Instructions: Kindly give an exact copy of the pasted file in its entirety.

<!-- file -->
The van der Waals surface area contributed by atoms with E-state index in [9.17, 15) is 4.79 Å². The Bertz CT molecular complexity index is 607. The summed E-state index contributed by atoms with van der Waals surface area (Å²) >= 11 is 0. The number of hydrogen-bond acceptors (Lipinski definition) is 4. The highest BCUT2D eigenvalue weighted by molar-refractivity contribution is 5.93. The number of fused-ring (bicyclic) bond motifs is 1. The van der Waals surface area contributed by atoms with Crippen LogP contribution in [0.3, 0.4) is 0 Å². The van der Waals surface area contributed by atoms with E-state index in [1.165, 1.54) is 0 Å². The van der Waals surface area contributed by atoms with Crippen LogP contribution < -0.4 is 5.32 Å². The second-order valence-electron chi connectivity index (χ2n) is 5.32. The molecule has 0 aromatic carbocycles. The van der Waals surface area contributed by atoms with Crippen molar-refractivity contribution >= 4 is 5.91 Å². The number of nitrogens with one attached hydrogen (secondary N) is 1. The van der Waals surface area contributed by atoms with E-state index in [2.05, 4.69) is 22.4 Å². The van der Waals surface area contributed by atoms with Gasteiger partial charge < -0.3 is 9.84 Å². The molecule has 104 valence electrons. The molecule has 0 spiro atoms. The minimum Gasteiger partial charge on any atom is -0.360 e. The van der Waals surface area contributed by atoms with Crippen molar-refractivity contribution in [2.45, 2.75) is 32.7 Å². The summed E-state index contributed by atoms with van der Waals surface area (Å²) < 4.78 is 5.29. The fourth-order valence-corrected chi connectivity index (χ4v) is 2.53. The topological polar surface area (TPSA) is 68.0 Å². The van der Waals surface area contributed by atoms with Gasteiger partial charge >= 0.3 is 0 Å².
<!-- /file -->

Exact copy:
The van der Waals surface area contributed by atoms with E-state index in [9.17, 15) is 4.79 Å². The Bertz CT molecular complexity index is 607. The summed E-state index contributed by atoms with van der Waals surface area (Å²) >= 11 is 0. The number of hydrogen-bond acceptors (Lipinski definition) is 4. The highest BCUT2D eigenvalue weighted by molar-refractivity contribution is 5.93. The number of fused-ring (bicyclic) bond motifs is 1. The van der Waals surface area contributed by atoms with Crippen LogP contribution in [0.3, 0.4) is 0 Å². The van der Waals surface area contributed by atoms with E-state index in [1.165, 1.54) is 0 Å². The van der Waals surface area contributed by atoms with Crippen LogP contribution < -0.4 is 5.32 Å². The second-order valence-electron chi connectivity index (χ2n) is 5.32. The molecule has 0 aromatic carbocycles. The van der Waals surface area contributed by atoms with Crippen molar-refractivity contribution >= 4 is 5.91 Å². The number of nitrogens with one attached hydrogen (secondary N) is 1. The van der Waals surface area contributed by atoms with E-state index in [2.05, 4.69) is 22.4 Å². The van der Waals surface area contributed by atoms with Gasteiger partial charge < -0.3 is 9.84 Å². The molecule has 104 valence electrons. The molecule has 0 spiro atoms. The minimum Gasteiger partial charge on any atom is -0.360 e. The van der Waals surface area contributed by atoms with Crippen molar-refractivity contribution in [2.45, 2.75) is 32.7 Å². The summed E-state index contributed by atoms with van der Waals surface area (Å²) < 4.78 is 5.29. The fourth-order valence-corrected chi connectivity index (χ4v) is 2.53. The topological polar surface area (TPSA) is 68.0 Å². The van der Waals surface area contributed by atoms with Gasteiger partial charge >= 0.3 is 0 Å².